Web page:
Addressing our inner salmon in an evolutionary framework for psychopathology

Surbey, Michele K. (2014) Addressing our inner salmon in an evolutionary framework for psychopathology. Psychological Inquiry, 25 (3-4). pp. 369-375.

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Life history theory is an elegant instrument for describing major differences in patterns of life history traits across plant and animal taxa (Charnov, 1993; Roff, 1992, 2002; Stearns, 1992). Typical life history traits discussed in the classic evolutionary biology literature include size at birth, growth pattern, age of sexual maturation, size at maturity, age of first reproduction, number and sex ratio of offspring produced, age and size-specific reproductive investments, age and size-specific mortality schedules, and length of lifespan (see Stearns, 1992). A basic assumption of the classic optimality approach to life history theory is that, given adequate genetic variation, the evolution of species has involved natural selection of optimal combinations of these traits. However, genetic and other constraints, and trade-offs have reduced the set of possible combinations. Life history theory predicts trade-offs between energetic investment in growth, maintenance, and reproduction across species, of which a trade-off between the main constituents of reproductive investment, mating and parental effort, may be the most common (McGlothlin, Jawor, & Ketterson, 2007). It is easy to see how if organisms possess finite resources that trade-offs affecting life history traits would necessarily evolve over evolutionary time. If the “pie of finite resources” is divided up between life history traits, taking a large slice of one type of trait leaves less of the pie to be divided into other forms of investment. Among vertebrate species, for example, salmon have very different life histories than primate species. Their life history consists of relatively rapid growth, early maturation and first reproduction, small size, little parental care, and the production of a high number of offspring, followed immediately by death in semelparous species,eclipsing a postreproductive period. In contrast, the life history of human beings consists of relatively slow development, late puberty and first reproduction, iteroparity, large body size, low number of offspring, followed by high parental investment (extended to grandparental investment) and a long life span, including a female postreproductive period.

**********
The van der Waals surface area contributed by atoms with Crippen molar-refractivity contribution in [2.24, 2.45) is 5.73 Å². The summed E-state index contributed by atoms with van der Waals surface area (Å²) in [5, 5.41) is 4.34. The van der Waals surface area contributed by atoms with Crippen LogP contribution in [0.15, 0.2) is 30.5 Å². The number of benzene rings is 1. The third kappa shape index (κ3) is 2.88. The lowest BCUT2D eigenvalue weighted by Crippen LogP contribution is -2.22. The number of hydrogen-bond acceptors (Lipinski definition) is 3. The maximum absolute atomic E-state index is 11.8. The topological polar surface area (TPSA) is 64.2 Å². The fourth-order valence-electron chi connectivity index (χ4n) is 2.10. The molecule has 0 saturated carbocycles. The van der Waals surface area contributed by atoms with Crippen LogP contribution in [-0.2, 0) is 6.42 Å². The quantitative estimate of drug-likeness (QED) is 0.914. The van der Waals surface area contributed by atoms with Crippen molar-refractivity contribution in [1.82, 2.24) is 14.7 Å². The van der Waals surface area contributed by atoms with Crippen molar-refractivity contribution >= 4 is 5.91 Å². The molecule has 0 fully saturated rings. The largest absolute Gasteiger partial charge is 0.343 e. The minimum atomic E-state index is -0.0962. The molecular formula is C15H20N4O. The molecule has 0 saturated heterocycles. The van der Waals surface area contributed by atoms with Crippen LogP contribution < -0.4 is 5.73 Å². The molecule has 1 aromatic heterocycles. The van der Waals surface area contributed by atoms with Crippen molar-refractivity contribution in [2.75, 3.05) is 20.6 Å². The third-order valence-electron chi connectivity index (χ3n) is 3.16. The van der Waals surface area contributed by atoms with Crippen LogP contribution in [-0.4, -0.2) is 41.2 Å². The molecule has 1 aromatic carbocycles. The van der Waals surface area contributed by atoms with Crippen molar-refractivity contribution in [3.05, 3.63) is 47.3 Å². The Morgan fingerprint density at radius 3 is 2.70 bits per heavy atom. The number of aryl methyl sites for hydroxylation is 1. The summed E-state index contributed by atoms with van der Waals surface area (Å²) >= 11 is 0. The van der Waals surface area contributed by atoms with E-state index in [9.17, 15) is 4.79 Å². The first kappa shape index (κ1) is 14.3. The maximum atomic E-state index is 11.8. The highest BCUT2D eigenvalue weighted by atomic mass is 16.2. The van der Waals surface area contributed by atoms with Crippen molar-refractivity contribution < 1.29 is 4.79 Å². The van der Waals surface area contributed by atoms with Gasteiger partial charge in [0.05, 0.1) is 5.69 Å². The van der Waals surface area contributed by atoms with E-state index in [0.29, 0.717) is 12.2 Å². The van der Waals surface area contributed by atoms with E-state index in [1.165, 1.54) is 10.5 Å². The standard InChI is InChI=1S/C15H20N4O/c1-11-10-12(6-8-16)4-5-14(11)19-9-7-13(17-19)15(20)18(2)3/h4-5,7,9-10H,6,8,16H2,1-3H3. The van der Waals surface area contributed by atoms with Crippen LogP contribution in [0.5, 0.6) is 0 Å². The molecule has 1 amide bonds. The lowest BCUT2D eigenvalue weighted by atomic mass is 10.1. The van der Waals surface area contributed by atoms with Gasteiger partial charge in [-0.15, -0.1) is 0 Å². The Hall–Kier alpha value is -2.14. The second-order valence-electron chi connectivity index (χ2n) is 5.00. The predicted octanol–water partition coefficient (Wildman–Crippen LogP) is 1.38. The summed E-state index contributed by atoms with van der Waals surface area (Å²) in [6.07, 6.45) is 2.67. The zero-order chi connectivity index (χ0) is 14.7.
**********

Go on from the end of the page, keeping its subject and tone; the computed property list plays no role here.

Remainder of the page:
Item ID: 36856
Item Type: Article (Research - C1)
ISSN: 1532-7965
Keywords: life history theory, development, psychopathology
Date Deposited: 05 Mar 2015 22:54
FoR Codes: 17 PSYCHOLOGY AND COGNITIVE SCIENCES > 1799 Other Psychology and Cognitive Sciences > 179999 Psychology and Cognitive Sciences not elsewhere classified @ 100%
SEO Codes: 97 EXPANDING KNOWLEDGE > 970106 Expanding Knowledge in the Biological Sciences @ 25%
97 EXPANDING KNOWLEDGE > 970117 Expanding Knowledge in Psychology and Cognitive Sciences @ 75%
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